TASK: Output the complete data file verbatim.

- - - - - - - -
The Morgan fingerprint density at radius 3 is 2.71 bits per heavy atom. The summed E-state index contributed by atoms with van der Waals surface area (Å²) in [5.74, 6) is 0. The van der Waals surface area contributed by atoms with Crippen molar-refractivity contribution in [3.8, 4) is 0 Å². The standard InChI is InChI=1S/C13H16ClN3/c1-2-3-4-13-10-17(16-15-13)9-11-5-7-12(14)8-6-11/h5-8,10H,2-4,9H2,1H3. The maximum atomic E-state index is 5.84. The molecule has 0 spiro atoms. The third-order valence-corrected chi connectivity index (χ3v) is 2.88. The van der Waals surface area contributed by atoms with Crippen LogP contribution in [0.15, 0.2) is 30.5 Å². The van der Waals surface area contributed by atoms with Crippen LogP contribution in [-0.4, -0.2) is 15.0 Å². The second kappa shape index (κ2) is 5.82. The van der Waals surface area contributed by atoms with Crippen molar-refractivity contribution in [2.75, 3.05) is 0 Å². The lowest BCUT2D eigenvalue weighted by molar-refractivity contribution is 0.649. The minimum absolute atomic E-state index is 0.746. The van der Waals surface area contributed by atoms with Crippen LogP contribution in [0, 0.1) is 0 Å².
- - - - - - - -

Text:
The Morgan fingerprint density at radius 3 is 2.71 bits per heavy atom. The summed E-state index contributed by atoms with van der Waals surface area (Å²) in [5.74, 6) is 0. The van der Waals surface area contributed by atoms with Crippen molar-refractivity contribution in [3.8, 4) is 0 Å². The standard InChI is InChI=1S/C13H16ClN3/c1-2-3-4-13-10-17(16-15-13)9-11-5-7-12(14)8-6-11/h5-8,10H,2-4,9H2,1H3. The maximum atomic E-state index is 5.84. The molecule has 0 spiro atoms. The third-order valence-corrected chi connectivity index (χ3v) is 2.88. The van der Waals surface area contributed by atoms with Crippen LogP contribution in [0.15, 0.2) is 30.5 Å². The van der Waals surface area contributed by atoms with Crippen LogP contribution in [-0.4, -0.2) is 15.0 Å². The second kappa shape index (κ2) is 5.82. The van der Waals surface area contributed by atoms with Crippen molar-refractivity contribution in [2.75, 3.05) is 0 Å². The lowest BCUT2D eigenvalue weighted by molar-refractivity contribution is 0.649. The minimum absolute atomic E-state index is 0.746. The van der Waals surface area contributed by atoms with Crippen LogP contribution in [0, 0.1) is 0 Å².